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Megadrought

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A typical dry lakebed is seen in California, which experienced its worst megadrought in 1,200 years in 2022. The drought was precipitated by climate change. California rationed water in response.[1]

A megadrought is an exceptionally severe drought, lasting for many years and covering a wide area.

Definition

There is no exact definition of a megadrought.[2] The term was first used by Connie Woodhouse and Jonathan Overpeck in their 1998 paper, 2000 Years of Drought Variability in the Central United States.[2][3] In this, it referred to two periods of severe drought in the US – one at the end of the 13th century and the other in the middle of the 16th century.[3] The term was then popularised as a similar severe drought affected the Southwestern US from the year 2000.[2]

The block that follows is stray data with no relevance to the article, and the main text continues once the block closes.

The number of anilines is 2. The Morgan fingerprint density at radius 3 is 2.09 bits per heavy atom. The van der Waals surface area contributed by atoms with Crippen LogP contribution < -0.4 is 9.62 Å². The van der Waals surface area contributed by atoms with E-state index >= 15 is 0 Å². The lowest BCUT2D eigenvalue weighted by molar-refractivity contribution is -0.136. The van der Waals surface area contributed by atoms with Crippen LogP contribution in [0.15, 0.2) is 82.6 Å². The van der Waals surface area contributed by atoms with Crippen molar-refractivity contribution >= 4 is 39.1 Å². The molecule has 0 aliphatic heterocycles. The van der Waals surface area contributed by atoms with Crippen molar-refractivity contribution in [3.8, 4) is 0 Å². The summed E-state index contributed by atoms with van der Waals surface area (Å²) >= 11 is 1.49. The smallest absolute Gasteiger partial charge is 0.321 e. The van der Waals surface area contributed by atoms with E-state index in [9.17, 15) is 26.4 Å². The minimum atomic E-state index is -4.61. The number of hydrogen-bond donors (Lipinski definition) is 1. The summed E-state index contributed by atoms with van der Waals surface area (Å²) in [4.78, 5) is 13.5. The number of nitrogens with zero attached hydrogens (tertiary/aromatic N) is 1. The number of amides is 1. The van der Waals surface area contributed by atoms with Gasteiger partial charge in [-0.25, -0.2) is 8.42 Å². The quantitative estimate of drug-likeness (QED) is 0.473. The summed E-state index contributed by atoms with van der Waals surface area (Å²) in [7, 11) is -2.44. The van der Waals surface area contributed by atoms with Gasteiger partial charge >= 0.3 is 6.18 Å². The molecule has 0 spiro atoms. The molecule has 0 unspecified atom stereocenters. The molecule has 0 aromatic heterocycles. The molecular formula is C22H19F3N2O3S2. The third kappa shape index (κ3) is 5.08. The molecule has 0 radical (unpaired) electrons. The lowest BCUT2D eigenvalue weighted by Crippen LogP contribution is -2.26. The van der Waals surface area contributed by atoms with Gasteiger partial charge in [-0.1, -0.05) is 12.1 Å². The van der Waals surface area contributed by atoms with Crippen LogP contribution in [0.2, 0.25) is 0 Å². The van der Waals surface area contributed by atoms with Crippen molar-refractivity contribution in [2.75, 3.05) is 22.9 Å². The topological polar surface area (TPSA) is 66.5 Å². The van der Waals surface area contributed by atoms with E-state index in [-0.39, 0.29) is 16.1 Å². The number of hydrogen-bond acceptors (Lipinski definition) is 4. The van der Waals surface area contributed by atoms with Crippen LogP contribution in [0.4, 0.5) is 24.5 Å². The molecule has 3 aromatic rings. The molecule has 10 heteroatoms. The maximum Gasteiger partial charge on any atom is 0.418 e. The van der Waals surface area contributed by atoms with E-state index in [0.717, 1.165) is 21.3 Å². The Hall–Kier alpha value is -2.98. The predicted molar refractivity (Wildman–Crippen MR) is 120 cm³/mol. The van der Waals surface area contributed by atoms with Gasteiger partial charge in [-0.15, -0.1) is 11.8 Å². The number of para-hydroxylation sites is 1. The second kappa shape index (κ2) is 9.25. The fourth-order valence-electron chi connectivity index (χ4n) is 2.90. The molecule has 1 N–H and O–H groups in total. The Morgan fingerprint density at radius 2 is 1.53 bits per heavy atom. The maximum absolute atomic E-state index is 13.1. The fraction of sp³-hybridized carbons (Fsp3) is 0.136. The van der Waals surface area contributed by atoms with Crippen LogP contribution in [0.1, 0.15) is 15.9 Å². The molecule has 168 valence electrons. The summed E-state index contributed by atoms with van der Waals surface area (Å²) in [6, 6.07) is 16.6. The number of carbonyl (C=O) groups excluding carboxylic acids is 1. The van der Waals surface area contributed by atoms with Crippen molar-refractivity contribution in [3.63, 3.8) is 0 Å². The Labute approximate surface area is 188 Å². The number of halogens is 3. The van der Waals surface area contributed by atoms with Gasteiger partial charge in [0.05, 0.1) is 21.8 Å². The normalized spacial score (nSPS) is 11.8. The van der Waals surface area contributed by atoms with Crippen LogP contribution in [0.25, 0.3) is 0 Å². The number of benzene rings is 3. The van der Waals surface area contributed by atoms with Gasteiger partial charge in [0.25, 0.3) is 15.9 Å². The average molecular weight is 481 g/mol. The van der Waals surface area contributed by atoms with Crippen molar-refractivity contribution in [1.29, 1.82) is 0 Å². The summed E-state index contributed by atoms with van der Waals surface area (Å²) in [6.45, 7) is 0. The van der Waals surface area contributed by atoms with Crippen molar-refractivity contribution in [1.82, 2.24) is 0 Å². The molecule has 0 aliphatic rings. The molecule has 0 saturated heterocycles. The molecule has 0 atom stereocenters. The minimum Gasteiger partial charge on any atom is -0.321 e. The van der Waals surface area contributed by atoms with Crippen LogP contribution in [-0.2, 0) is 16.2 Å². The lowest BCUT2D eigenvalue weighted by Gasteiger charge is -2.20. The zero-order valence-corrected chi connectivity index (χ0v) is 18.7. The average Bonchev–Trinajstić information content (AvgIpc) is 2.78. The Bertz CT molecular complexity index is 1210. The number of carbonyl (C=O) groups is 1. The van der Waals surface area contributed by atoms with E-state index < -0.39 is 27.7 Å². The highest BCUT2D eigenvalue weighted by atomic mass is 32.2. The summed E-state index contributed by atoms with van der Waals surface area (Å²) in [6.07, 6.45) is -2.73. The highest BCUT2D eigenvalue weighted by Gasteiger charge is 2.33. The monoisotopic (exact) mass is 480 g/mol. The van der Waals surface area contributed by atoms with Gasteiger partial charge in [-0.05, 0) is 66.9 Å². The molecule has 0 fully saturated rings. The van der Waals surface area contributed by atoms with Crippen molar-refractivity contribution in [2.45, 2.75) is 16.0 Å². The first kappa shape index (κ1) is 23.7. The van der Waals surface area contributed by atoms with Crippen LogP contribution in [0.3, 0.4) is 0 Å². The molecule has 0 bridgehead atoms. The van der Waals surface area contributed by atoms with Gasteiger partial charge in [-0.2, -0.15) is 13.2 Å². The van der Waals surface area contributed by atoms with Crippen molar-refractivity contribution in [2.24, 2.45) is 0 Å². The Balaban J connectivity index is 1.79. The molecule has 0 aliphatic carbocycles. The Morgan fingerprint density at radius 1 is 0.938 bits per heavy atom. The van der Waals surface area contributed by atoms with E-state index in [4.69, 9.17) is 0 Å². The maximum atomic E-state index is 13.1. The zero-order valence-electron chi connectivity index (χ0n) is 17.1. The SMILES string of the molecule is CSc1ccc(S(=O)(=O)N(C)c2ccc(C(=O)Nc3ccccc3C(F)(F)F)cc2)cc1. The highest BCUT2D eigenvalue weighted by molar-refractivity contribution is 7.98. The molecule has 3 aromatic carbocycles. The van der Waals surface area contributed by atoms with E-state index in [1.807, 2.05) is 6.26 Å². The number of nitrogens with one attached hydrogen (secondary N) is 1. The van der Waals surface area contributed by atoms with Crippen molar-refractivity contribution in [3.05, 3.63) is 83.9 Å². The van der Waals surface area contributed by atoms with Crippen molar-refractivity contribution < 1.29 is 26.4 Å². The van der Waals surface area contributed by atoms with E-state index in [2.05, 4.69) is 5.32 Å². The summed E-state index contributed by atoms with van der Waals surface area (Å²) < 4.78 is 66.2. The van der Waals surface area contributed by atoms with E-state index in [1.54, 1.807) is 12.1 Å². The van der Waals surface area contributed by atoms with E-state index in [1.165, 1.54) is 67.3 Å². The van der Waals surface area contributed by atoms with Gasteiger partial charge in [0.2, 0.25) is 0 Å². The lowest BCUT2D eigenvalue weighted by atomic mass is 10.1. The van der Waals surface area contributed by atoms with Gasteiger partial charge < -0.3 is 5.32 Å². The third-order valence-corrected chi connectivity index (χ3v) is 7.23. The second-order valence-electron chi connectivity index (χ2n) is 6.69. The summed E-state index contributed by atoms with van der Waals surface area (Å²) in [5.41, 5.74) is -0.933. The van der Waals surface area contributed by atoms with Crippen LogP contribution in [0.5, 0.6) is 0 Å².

Benjamin Cook suggested that the definition be a drought which is exceptionally severe compared to the weather during the previous 2,000 years.[2] This was still quite imprecise and so research has suggested quantitative measures based on a Standard Precipitation Index.[4]

Causes

Past megadroughts in North America have been associated with persistent multiyear La Niña conditions (cooler than normal water temperatures in the tropical eastern Pacific Ocean).[5]

Impact

Megadroughts have historically led to the mass migration of humans away from drought affected lands, resulting in a significant population decline from pre-drought levels. They are suspected of playing a primary role in the collapse of several pre-industrial civilizations, including the Ancestral Puebloans of the North American Southwest,[6] the Khmer Empire of Cambodia,[7] the Maya of Mesoamerica,[8] the Tiwanaku of Bolivia,[9] and the Yuan Dynasty of China.[10]